Anxiety and body - how talking therapy can help
This article is a basic knowledge for any biologists. I however, think it is worthwhile to briefly explain how anxiety originally forms, how it can become problematic and how the problem can affect relationships. I will also add how some aspects of effective talking therapy can mitigate anxiety.
Origin of anxiety
Most of the feelings are bodily sensations. Anxiety is no exception. As a living organism, human beings needs to feel fearful of certain things in order to survive as an individual and as species. We are hard-wired to register common aspects of danger such as sharp loud noises, sudden jolts, high temperatures, a swift approach of an object or stinging taste or odour. Scientists have been identifying that the so-called "reptilian brain" - a part of brain which controls involuntary bodily homeostasis - is the centre of circuit for crisis. The sympathetic nervous system kicks in to prepare the person to fight or flight. Pupils open wide to see better, the heart beats faster to mobilse potential action and blood vessels tighten to minimise the loss of blood in case you get injured.
The reptilian brain can temporarily override everything else. In certain dangerous situations, everything else must be put on hold. Once the danger is over, the equilibrium returns. The sharp manifestation of the sympathetic nervous system recedes into the background. The person can go back to routine after a moment of anxiety.
How anxiety can become unhelpful
Human beings receive myriads of stimulations from the environment. Various stimulations, when it is offered with warmth, love and care, facilitate the ideal neuronal growth of the so-called mammalian brain - the part of the brain which is vital for constructive thinking as well as social learning. When development happens in this way, all will be well. If a person however, repeatedly experiences the environment as threatening, his/her body always needs to be on alert. This has a significant biological impact.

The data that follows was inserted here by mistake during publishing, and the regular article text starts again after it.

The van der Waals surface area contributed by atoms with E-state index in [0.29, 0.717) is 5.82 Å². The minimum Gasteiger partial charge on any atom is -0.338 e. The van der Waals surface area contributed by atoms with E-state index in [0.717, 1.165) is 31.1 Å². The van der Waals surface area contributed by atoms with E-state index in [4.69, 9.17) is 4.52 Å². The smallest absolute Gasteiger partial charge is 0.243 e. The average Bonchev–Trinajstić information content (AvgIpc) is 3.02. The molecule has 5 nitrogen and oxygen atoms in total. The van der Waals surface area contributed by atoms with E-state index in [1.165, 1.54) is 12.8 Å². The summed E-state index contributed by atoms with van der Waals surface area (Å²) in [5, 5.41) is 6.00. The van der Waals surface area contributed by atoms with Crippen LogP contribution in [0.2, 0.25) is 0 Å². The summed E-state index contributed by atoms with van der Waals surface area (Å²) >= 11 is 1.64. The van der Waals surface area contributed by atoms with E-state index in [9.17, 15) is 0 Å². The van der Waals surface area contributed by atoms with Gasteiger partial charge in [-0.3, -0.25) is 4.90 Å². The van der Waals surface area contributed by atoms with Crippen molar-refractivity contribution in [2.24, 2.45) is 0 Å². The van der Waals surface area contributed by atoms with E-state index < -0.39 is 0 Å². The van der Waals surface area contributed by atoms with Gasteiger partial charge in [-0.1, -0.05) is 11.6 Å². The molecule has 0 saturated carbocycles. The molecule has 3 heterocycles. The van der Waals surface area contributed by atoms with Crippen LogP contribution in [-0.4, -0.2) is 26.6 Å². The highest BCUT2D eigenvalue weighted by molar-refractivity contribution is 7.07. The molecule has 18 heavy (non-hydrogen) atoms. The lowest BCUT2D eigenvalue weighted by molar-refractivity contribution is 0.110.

Earlier I wrote that sympathetic nervous system prepares a person to either fight or flight. In this situation, a hormone called cortisone is rapidly released in the body. Some research suggests that chronic flooding of cortisone can damage the growth of neuronal tendrils. In other words, excessive alert signals within the body can bring certain learning experience which was previously achieved back to zero.
Certain learning theories suggest that we learn best when the stimuli are within the medium range. Namely we do not learn well when the stimulation is too low; the learning becomes too boring. When the stimulation is too strong beyond a person’s capacity, the learning system completely shuts down. This is the situation where the sympathetic nervous system is overriding everything else. With constant hyper-alert signals, we simply do not learn well.
To summarise, the experience of constant excessive environmental danger signals has two implications. Firstly, it can nullify previous learning. Secondly, it makes new learning very difficult.